GMAC Director of Media Relations Jennifer Garfinkel said Monday (July 25) that GMAC is not tracking which schools are using the common LOR, but it is “helping to make them aware and connect them to this effort,” serving as a “convener” for schools interested in exploring adoption of the LOR. “The decision to use or not to use the LOR is a school-by-school decision as well as program-by-program within a school,” Garfinkel said in an email to Poets&Quants.


Addressing applicants, GMAC says on its website,, that the new form “is intended to save you and recommenders valuable time by providing a single set of recommendation questions for each participating school. This allows your recommenders to use the same answers for multiple letter submissions, alleviating the workload of having to answer different questions for each school multiple times. You benefit because it makes the ask for several different letters to be written on your behalf much easier.”

The form’s first section, approximately two pages long, asks for recommenders’ personal information. The second section, which fills parts of 10 pages, asks them to check boxes in a Leadership Assessment Grid comprised of “16 competencies and character traits that contribute to successful leadership,” grouped into five categories: Achievement, Influence, People, Personal Qualities, and Cognitive Abilities. Recommenders are asked to check the boxes that most closely align with the applicant’s behavior.

A sample from Section 2 of the new common LOR form

A sample from Section 2 of the new common LOR form

A third section asks the recommender for two 500-word descriptions of, first, the applicant’s principal strengths, and second, his or her response when given an important piece of constructive feedback.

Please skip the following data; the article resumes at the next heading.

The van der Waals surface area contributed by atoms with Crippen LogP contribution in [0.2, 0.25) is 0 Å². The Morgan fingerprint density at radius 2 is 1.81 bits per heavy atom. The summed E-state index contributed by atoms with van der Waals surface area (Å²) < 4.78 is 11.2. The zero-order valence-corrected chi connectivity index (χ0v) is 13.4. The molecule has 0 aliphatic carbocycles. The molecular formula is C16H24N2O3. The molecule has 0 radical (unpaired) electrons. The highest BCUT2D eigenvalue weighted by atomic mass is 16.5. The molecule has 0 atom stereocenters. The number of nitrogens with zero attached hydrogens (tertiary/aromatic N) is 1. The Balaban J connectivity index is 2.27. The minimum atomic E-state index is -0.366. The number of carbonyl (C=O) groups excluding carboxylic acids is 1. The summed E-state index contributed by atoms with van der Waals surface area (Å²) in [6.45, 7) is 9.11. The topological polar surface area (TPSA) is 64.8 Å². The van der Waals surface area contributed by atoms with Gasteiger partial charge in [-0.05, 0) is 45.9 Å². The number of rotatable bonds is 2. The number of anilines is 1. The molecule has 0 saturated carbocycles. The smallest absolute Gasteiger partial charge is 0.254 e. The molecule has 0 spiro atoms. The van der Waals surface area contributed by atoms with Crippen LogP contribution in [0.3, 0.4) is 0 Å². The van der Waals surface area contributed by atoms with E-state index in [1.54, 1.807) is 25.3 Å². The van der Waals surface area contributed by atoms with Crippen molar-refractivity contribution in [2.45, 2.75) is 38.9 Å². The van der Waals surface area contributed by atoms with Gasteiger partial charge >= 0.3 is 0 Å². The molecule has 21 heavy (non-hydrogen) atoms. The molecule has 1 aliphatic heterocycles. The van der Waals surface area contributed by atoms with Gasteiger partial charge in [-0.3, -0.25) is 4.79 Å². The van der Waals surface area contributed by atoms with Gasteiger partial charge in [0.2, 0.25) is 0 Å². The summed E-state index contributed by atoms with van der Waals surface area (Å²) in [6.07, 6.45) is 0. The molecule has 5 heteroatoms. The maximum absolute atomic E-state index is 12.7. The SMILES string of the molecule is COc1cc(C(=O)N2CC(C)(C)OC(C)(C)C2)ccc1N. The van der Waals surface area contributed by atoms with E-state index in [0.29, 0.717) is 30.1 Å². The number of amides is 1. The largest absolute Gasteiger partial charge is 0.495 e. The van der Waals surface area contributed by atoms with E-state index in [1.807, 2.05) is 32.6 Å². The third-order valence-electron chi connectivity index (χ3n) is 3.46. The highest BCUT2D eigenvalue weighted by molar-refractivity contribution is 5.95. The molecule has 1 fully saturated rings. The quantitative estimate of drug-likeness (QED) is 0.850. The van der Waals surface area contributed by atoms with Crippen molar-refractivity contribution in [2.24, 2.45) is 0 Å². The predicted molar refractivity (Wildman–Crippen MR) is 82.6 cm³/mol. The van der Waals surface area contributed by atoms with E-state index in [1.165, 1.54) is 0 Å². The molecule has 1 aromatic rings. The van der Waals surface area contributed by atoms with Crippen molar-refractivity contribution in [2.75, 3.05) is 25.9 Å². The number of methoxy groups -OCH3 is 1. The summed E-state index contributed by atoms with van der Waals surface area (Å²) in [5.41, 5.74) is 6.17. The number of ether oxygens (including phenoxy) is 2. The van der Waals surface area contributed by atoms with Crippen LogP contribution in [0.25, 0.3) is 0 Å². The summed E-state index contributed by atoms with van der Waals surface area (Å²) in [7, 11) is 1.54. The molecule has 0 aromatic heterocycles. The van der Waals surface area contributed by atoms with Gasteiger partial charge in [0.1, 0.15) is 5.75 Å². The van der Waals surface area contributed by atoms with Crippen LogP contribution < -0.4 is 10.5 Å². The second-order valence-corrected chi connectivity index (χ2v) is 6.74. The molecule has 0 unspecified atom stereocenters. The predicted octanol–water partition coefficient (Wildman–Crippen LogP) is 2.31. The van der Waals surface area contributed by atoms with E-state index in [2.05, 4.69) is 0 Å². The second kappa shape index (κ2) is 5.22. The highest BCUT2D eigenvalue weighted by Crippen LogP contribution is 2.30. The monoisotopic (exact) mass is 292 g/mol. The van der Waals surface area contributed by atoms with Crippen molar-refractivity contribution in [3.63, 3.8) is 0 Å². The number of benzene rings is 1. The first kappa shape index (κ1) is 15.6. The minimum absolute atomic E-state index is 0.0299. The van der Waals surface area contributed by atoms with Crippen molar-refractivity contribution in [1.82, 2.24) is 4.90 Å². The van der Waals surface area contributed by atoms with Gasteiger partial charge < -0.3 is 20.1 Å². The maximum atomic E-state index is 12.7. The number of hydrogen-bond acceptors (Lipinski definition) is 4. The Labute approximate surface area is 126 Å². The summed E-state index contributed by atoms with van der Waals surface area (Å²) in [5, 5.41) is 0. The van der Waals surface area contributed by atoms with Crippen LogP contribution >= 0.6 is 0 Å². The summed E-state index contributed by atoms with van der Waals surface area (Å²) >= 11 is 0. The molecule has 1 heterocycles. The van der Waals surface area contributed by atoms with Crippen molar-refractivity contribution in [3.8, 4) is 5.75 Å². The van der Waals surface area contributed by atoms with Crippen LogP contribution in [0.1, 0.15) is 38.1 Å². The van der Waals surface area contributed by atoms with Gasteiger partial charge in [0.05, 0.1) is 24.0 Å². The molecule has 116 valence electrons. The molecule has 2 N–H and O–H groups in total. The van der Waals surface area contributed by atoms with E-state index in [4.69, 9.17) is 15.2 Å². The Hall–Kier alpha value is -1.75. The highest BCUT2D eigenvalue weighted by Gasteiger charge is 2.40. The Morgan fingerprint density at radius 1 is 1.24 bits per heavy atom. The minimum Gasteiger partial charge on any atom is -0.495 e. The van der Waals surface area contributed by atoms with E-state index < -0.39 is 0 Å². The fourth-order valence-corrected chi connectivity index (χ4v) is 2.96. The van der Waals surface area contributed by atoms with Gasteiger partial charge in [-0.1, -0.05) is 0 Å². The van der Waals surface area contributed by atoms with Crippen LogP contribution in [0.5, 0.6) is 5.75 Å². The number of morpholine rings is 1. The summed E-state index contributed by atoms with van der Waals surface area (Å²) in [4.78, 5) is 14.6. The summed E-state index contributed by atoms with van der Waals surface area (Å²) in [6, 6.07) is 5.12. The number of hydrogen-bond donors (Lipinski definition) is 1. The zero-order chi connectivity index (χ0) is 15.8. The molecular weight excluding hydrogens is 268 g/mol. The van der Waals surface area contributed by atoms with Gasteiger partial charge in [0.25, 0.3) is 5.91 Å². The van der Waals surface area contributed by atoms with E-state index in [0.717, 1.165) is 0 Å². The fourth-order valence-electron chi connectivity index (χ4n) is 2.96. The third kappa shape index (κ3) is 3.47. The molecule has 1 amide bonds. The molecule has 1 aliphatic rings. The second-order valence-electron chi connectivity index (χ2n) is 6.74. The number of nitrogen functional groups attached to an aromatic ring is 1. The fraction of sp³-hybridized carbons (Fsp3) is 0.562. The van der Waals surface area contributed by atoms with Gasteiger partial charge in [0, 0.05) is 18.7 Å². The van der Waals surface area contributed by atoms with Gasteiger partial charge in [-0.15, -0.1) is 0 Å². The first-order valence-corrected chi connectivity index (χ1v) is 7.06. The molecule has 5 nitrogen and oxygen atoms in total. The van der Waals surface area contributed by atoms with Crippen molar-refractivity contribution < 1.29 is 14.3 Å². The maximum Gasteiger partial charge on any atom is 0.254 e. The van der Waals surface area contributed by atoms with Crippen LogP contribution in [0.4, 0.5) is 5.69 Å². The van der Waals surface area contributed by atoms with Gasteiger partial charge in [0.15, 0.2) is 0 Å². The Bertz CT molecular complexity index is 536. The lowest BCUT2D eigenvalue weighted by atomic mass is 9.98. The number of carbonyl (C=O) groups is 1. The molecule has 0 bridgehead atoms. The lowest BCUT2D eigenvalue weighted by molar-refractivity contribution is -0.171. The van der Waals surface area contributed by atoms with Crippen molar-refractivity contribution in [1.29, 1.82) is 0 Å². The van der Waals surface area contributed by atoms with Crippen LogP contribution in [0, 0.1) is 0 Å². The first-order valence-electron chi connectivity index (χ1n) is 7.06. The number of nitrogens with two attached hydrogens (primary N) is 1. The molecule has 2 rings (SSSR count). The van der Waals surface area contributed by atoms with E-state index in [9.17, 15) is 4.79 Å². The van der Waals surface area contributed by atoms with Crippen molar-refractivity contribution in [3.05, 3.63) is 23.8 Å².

Calling the development “long overdue,” consultant Linda Abraham, founder of, says the new form will be less work for applicants because it will involve managing only one form and one to three recommenders, instead of “the mess we had to date where different schools had different forms.”

“Either applicants had to ask for a really time-consuming favor from very busy people or have multiple recommenders to ease the burden on individual recommenders,” Abraham says. “It’s less work for recommenders to complete one form, albeit a moderately lengthy one. And for the schools it increases the likelihood that recommenders will actually be sharing their perspective on the applicant as opposed to the applicant drafting the recommendation for the recommenders signature or upload.”

Abraham calls it a “wonderful development for applicants, recommenders, and schools,” noting however that the  form is still on the long side, asking for two 500-word responses “in addition to several ratings and a host answer.”

“Another effect, good or bad,” she adds, “is that alumni status at a given school will probably matter less in choosing recommenders since they will eventually be writing for all schools participating in the program.”

Note: This story has been edited to reflect that Stanford has not, as of August 2016, adopted the GMAC Common LOR. Its previous inclusion among the “early adopter” schools was in error.